Over 40 years after leaving his mark on the world of cinema with his breakout horror hit The Texas Chain Saw Massacre, filmmaker Tobe Hooper passed away this weekend, with some of the biggest names in contemporary horror taking to the internet to share their connection to the director. While some took to Twitter and others took to Instagram, Rob Zombie had an incredibly personal connection with Hooper's work, which he shared with Rolling Stone.
While many horror fans can remember exactly when and where they were when first seeing Texas Chain Saw Massacre, Zombie's experience began with the film's commercial. Zombie claims to have first encountered the footage when he was nine years old, explaining, "We were watching television when suddenly it happened: a commercial for the movie that would change my life came onscreen. I couldn't believe what I was seeing – and unfortunately, neither could my friend. He immediately started to cry. He was so freaked out by the images he'd just seen that his Mother had to rush over to retrieve her shell-shocked child."
Zombie's first film, House of 1000 Corpses, took a page from Hooper's playbook, as that film featured a group of travelers on a road trip who crossed paths with the sadistic Firefly family, falling victim to the psychopaths. Similarly, Texas Chain Saw Massacre features a group of characters on a road trip who come across the Sawyer family, becoming the victims of the cannibalistic clan.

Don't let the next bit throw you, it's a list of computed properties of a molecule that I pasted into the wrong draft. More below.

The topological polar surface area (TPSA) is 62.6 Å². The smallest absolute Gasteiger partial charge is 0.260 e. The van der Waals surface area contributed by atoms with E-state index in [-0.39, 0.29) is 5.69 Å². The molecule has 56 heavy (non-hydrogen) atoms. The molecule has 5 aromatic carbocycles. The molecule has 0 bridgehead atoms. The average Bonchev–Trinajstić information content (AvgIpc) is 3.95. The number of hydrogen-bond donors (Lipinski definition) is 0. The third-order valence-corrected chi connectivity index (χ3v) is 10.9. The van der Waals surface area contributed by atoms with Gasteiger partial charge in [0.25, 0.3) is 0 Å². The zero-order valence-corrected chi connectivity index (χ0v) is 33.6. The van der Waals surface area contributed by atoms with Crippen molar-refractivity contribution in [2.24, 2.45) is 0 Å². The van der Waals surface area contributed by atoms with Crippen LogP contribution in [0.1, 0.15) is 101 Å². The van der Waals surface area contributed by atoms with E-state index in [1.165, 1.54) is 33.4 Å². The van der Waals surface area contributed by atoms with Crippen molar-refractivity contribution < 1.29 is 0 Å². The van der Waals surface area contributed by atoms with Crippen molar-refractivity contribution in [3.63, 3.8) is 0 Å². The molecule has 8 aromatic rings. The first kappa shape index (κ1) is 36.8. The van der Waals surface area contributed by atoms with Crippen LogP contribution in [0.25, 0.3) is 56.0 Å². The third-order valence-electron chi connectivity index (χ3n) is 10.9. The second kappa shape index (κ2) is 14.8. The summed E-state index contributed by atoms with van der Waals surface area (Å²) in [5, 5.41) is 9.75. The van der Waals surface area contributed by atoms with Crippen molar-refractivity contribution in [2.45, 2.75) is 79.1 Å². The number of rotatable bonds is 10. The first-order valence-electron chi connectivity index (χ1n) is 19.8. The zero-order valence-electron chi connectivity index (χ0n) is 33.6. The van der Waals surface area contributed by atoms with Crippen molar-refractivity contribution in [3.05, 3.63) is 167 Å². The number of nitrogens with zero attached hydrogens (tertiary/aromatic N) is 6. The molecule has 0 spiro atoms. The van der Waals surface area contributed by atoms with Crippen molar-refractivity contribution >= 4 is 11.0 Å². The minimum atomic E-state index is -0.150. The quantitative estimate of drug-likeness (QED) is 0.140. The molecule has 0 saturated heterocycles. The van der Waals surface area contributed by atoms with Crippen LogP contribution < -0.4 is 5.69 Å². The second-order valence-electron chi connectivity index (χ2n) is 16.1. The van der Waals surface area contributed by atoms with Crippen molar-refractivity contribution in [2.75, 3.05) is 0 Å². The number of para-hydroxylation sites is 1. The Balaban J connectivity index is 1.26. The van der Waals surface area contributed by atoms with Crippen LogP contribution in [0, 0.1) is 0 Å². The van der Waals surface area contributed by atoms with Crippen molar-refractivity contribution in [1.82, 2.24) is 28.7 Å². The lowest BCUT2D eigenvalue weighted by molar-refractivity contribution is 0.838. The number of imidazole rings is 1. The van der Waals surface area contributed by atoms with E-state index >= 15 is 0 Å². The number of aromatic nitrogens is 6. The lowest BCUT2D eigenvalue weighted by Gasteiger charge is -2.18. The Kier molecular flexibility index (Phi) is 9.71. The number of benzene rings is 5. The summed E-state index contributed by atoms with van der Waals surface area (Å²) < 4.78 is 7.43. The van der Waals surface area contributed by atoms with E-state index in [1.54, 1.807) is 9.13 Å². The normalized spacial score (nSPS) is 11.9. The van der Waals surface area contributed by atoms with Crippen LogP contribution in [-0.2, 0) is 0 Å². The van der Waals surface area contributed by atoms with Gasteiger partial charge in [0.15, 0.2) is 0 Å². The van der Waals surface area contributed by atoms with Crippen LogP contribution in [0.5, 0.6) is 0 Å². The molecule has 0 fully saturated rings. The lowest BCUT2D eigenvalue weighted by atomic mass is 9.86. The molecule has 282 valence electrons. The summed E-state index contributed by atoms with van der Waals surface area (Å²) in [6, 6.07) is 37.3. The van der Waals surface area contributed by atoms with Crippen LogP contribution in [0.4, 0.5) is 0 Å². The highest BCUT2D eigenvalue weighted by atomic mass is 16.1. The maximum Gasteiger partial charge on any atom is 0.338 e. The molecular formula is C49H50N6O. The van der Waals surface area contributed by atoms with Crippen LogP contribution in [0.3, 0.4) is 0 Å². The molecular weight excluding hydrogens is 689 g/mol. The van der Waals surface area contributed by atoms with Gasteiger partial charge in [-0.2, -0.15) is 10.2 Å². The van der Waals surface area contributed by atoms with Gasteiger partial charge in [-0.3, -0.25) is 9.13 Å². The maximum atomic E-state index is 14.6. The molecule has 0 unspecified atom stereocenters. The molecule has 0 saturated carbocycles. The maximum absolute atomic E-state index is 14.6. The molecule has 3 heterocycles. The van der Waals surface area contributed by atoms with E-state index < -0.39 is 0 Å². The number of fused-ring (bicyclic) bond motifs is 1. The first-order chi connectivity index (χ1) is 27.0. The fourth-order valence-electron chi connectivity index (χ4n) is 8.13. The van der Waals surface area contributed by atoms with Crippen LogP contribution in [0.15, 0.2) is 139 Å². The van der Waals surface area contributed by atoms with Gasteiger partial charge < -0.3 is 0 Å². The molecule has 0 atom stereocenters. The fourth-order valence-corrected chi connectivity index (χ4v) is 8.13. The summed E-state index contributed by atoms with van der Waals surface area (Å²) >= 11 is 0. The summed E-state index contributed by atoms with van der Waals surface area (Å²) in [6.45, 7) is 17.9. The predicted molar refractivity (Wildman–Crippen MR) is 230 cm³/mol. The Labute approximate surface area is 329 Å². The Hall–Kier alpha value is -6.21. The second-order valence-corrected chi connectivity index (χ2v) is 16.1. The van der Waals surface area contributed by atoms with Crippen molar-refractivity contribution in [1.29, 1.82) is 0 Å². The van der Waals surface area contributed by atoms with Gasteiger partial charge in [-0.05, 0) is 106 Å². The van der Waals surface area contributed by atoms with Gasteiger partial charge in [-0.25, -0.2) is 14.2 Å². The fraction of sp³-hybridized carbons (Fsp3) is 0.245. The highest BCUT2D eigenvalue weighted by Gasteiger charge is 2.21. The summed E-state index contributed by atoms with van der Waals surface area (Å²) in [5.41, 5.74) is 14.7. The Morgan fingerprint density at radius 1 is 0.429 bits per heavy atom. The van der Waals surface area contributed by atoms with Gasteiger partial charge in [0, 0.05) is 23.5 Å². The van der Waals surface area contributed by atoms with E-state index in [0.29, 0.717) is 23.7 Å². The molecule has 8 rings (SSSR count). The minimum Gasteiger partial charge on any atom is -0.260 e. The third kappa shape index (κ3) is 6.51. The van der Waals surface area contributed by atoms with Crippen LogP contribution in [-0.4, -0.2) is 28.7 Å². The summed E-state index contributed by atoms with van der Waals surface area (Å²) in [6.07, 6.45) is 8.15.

The filmmaker went on to describe not just the impact Hooper's film made on horror films, but the impact his movie had on a regularly used power tool.
"As soon as Leatherface appears in that open doorway in front of that blood red wall decorated with animal skulls ... it was all over," explained Zombie. "And by the time he slams that metal door shut 17 seconds later, we knew Tobe Hooper had made something that would change the course of film history forever. Before this film, who the hell was even thinking about chainsaws as anything but a power tool for Lumberjacks? Now you can only think of one thing when you hear the word 'chainsaw.' Pure terror. It altered the culture."
Early in the piece, Zombie recalled an interview he read in which Orson Welles claimed, "Well, you only need one," in regards to the amount of good films one makes in their career. Zombie assured Hooper would be remembered for how he changed the culture of horror with TCSM, reminding, "Orson Welles was right. You only need one."